While much of the white-collar workforce has adjusted to the new norm of videoconferencing from home, that doesn’t mean that they — or their bosses — necessarily like it. According to a poll from Showpad, 76% of employees report becoming more distracted on video calls versus in-person meetings. In a separate survey, staffers — especially new employees — say that requiring video during virtual meetings increases their work fatigue.
Ed Stevens thinks he has the answer. He’s the founder of Scoot, a platform that aims to reimagine video meetings with a dynamic chat interface. Previously known as Preciate, Scoot — which launched its new brand today — recently closed a $12 million Series A funding round led by Woodland Capital, bringing its total raised to over $16 million.
“Most CEOs in the world agree with this: virtual all-hands meetings hosted on static legacy platforms like Zoom and Microsoft Teams are terrible at replicating the energy and value of meeting in-person,” Stevens told TechCrunch in an email interview. “CEOs are dissatisfied with their virtual all-hands platforms and badly need something better.”
Scoot’s conceit isn’t new. The startup is one of dozens trying to reimagine videoconferencing for the post-pandemic workforce. Even prior to the pandemic, videoconferencing was a lucrative segment, with funding for videoconferencing startups hitting $250 million in 2017, according to Crunchbase.
Vowel, backed by Calendly CEO Tope Awotona, offers what it calls a “meeting operating system” with analytics and searchable on-demand recordings. Read AI provides a real-time shared dashboard to alert meeting participants when things are going well — or not so well. There’s also Venue, which brings in a host of personalization and other features — like emoji bursts, the ability to set background music and more — to attempt to make conferencing more engaging.
So how’s Scoot different? In some ways, it’s not. Like a few of its rivals, Scoot lets customers choose custom background themes and music for meetings. An admin can designate which features are available to participants and secure rooms with join settings. Meanwhile, hybrid meeting features allow users to livestream content into a virtual room joinable via Scoot’s iOS and Android mobile apps.
Admins also have access to analytics, like who attended a meeting and how long they attended. When asked whether Scoot stores this data indefinitely — an important question, considering the surveillance potential of videoconferencing apps — Stevens says that customers can choose to delete it at any time.
“Not only can you share a screen, run a Q&A session or DM someone in chat, but you can also move inside a 2D room, which has been decorated with your logo, colors and graphics,” Stevens explained. “Before, during and after the formal component of the meeting, attendees can find colleagues and customers, have sidebar conversations, and just be human.”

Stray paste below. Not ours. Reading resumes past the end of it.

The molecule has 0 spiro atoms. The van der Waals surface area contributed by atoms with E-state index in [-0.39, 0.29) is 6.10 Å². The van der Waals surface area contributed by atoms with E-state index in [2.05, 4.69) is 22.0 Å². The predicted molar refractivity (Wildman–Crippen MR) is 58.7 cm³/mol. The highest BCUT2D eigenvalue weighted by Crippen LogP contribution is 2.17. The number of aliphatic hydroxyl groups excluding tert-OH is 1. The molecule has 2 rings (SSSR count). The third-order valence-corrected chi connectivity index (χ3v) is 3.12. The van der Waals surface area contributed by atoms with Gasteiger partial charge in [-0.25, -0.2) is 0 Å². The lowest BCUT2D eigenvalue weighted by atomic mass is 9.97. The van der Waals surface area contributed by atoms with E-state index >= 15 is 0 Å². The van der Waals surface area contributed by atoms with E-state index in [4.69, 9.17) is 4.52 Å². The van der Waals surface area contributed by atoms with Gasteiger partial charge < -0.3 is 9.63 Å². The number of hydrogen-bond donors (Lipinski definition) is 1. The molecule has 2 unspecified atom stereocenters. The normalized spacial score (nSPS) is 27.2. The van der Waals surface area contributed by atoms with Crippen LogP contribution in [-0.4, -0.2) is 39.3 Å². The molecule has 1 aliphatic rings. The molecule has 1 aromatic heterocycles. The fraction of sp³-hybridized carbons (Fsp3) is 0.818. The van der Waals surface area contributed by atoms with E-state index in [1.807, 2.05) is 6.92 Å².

“At Scoot, we are redefining online virtual meetings, gatherings and networking,” Stevens continued. “Gone are the days of static images pinned to the screen. Scoot unlocks a new dimension for virtual meeting by replicating what happens when a group of people (small or large) gather together in person to network, share and discuss ideas. The upside is a level of engagement and productivity that resembles physical meetings, but with the flexibility, speed and cost savings of a virtual meeting.”
But Scoot does have more unique features, like “spontaneous conversations,” which lets meeting participants break out into smaller groups for more intimate chats. Stevens sees Scoot’s small groups functionality as particularly useful for larger organizations, where meetings can exceed hundreds or even thousands of attendees. Admins have some control over it, he notes, in the sense that they can purposefully “group” employees with other employees within the context of a larger meeting.
“Once you give people the social agency to move around in a big company meeting, you can … drive company goals. For example, you can make sure a senior leader is placed with each group of employees in the socially oriented arrivals and departures component of the agenda,” Stevens said. “Scoot unlocks a new dimension for virtual meeting by replicating what happens when a group of people, small or large, gather together in person to network, share and discuss ideas.”
Scoot’s other standout feature is what Stevens calls “crowd noise technology,” which lets a presenter — and rooms up to thousands of people — hear reactions (e.g. laughs, cheers) in real time. While perhaps not a massive selling point, Stevens argues that it makes meetings “more engaging and interesting” than they normally would be. (I’m not convinced that the average person is inclined to cheer during a virtual meeting, but perhaps I’m the odd one out.)
Scoot — which offers APIs developers can build on top of — makes money by charging access to its baseline service. Stevens wouldn’t disclose the size of Scoot’s customer base (or revenue), but said that the company counts several Fortune 50 businesses among its customers.
“The slowdown in tech has most of our competitors playing defense, right at the time when we are investing more,” Stevens said confidently. “From a financing perspective, Scoot’s existing investors have all the dry powder needed to fund future growth.”
On the subject, Scoot plans to grow its workforce from 14 people to more than 30 by the end of the year.